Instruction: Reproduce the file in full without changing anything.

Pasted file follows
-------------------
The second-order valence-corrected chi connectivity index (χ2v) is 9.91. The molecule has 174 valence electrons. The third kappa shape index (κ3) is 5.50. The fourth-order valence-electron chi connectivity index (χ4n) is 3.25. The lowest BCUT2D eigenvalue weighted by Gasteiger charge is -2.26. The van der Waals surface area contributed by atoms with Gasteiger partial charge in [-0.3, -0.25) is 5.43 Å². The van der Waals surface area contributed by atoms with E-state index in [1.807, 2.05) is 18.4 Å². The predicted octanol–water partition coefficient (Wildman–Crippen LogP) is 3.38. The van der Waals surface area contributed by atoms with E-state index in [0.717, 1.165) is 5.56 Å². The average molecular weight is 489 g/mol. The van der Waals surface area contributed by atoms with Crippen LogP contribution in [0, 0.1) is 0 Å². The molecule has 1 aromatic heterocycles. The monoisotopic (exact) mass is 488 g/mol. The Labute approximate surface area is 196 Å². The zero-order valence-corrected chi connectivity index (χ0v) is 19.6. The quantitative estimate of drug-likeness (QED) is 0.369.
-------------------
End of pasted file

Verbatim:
The second-order valence-corrected chi connectivity index (χ2v) is 9.91. The molecule has 174 valence electrons. The third kappa shape index (κ3) is 5.50. The fourth-order valence-electron chi connectivity index (χ4n) is 3.25. The lowest BCUT2D eigenvalue weighted by Gasteiger charge is -2.26. The van der Waals surface area contributed by atoms with Gasteiger partial charge in [-0.3, -0.25) is 5.43 Å². The van der Waals surface area contributed by atoms with E-state index in [1.807, 2.05) is 18.4 Å². The predicted octanol–water partition coefficient (Wildman–Crippen LogP) is 3.38. The van der Waals surface area contributed by atoms with E-state index in [0.717, 1.165) is 5.56 Å². The average molecular weight is 489 g/mol. The van der Waals surface area contributed by atoms with Crippen LogP contribution in [0, 0.1) is 0 Å². The molecule has 1 aromatic heterocycles. The monoisotopic (exact) mass is 488 g/mol. The Labute approximate surface area is 196 Å². The zero-order valence-corrected chi connectivity index (χ0v) is 19.6. The quantitative estimate of drug-likeness (QED) is 0.369.